On September 26, 2017, in In re Smith International, Inc., the Federal Circuit reversed the PTAB’s decision affirming an examiner’s final rejection in an ex parte reexamination. During the ex parte reexamination, the examiner rejected claims 28-36, 39-46, 50, 79-81 and 93-99 of U.S. Patent No. 6,732,817 (“’817 patent”) as anticipated or obvious in light of the prior art. The claims of the ‘817 patent are directed towards a downhole drilling tool used in oil and gas operations. Specifically, the main issue in the PTAB’s decision and ultimately the main issue before the Federal Circuit dealt with the claim construction of the term “body.”

Claim 28 provides “An expandable downhole tool for use in a drilling assembly positioned within a wellbore having an original diameter borehole and an enlarged diameter borehole, comprising: a body; and at least one non-pivotable, moveable arm having at least one borehole engaging pad adapted to accommodate cutting structures or wear structures or a combination thereof and having angled surfaces that engage said body to prevent said arm from vibrating in said second position; wherein said at least one arm is moveable between a first position defining a collapsed diameter, and a second position defining an expanded diameter approximately equal to said enlarged diameter borehole.

During the ex parte reexamination, the patent owner argued that the examiner’s rejections were improper because of an incorrect construction of the term “body.” The patent owner argued that the examiner’s construction of the term overlooked the fact that the tool’s “body” is distinct from other parts of the tool, and also overlooked what a person of ordinary skill in the art would have understood the term to mean. See 2016 Pat. App. LEXIS 3764 at 3.

In reexaminations, when construing claim terms, the PTAB applies the broadest reasonable interpretation to the terms in light of the specification and language of the claims. Here, the PTAB disagreed with the patent owner, stating that although the patent describes a “body” as a discrete element, it does not define the term and the patent owner has not acted as its own lexicographer. The PTAB affirmed the examiner’s construction of “body” as a broad term, stating that “it is not at all unreasonable for the ‘body’ as used in the claims without reference to any of the other specific components of the downhole tool, to be a generic term used to encompass all of the various structures included in the downhole tool other than those also specifically recited.” See 2016 Pat. App. LEXIS 3764 at 6-7. After adopting the examiner’s construction, the PTAB also affirmed the examiner’s findings of anticipation and obviousness.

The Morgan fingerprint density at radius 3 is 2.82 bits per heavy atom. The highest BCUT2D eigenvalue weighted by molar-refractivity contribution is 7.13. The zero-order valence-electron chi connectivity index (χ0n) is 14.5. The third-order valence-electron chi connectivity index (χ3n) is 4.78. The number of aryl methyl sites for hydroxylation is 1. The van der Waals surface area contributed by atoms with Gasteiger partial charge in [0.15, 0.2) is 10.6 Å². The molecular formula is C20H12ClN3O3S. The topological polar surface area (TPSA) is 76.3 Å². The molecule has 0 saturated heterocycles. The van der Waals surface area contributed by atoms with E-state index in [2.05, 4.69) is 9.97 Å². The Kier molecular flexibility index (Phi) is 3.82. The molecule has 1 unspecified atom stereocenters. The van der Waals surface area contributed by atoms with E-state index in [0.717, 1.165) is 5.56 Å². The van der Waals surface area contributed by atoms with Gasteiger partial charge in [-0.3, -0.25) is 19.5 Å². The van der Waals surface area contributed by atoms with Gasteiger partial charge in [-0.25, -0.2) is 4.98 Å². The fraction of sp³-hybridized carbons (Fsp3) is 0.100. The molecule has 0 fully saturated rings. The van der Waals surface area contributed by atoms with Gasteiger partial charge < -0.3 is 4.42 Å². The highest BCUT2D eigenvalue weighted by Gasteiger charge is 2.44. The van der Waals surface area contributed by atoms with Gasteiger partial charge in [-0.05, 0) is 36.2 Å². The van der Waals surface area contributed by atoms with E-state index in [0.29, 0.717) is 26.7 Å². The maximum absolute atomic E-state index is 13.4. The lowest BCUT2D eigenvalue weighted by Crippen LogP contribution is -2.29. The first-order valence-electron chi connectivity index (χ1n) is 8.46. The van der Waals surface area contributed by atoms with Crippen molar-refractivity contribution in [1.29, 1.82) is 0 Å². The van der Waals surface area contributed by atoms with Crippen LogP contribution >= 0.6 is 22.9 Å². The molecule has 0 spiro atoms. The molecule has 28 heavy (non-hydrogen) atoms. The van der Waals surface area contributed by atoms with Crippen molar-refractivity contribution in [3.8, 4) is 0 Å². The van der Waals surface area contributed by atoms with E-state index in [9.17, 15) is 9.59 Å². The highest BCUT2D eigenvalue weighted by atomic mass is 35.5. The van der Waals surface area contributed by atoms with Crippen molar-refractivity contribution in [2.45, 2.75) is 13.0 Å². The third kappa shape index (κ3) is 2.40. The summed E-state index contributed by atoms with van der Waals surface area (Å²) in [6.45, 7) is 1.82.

On appeal, the Federal Circuit disagreed with the PTAB’s holding and reversed. The Federal Circuit concluded that the PTAB’s construction of the term “body” was unreasonably broad, stating that even under the broadest reasonable interpretation standard, the PTAB “cannot construe the claims so broadly that its constructions are unreasonable under general claim construction principles.” See Opinion at 12. The Federal Circuit reasoned that there is no dispute that the specification describes and refers to “body” as a component distinct from others and as such, the PTAB’s interpretation was erroneous.

According to the Federal Circuit, the correct analysis for providing a claim term with its broadest reasonable interpretation is an “interpretation that corresponds with what and how the inventor describes his invention in the specification, i.e., an interpretation that is consistent with the specification.” See Opinion at 13. The court makes clear that the analysis is not whether the specification precludes a broad reading of the term adopted by the examiner, nor is it simply choosing an interpretation that is not inconsistent with the specification. See Id.

The Federal Circuit found that the PTAB’s reasoning that the patent owner did not act as its own lexicographer and that the specification did not define the term was flawed. The court reasoned that if it were to follow the PTAB’s logic, any description amounting to less than an express definition or disclaimer would lead to the claims terms being construed by the “broadest possible interpretation,” which is not the standard. See id. Applying the correct claim construction standard, the Federal Circuit concluded that “body” is a component distinct from the other components recited in the claims. Because the PTAB’s findings of anticipation and obviousness were based on an incorrect claim construction, the Federal Circuit held that the PTAB’s findings were not supported by substantial evidence and therefore reversed them.

As a result of the Federal Circuit’s reversal, in the future, the PTAB may be inclined to interpret claim terms more narrowly. If so, patent owners may be affected in that it may become easier for a patent owner to argue against petitioners and examiners contesting the validity of their patents. On the other side, petitioners may face more of a hurdle when attempting to prove anticipation or obviousness in post-grant proceedings based on a broad claim construction.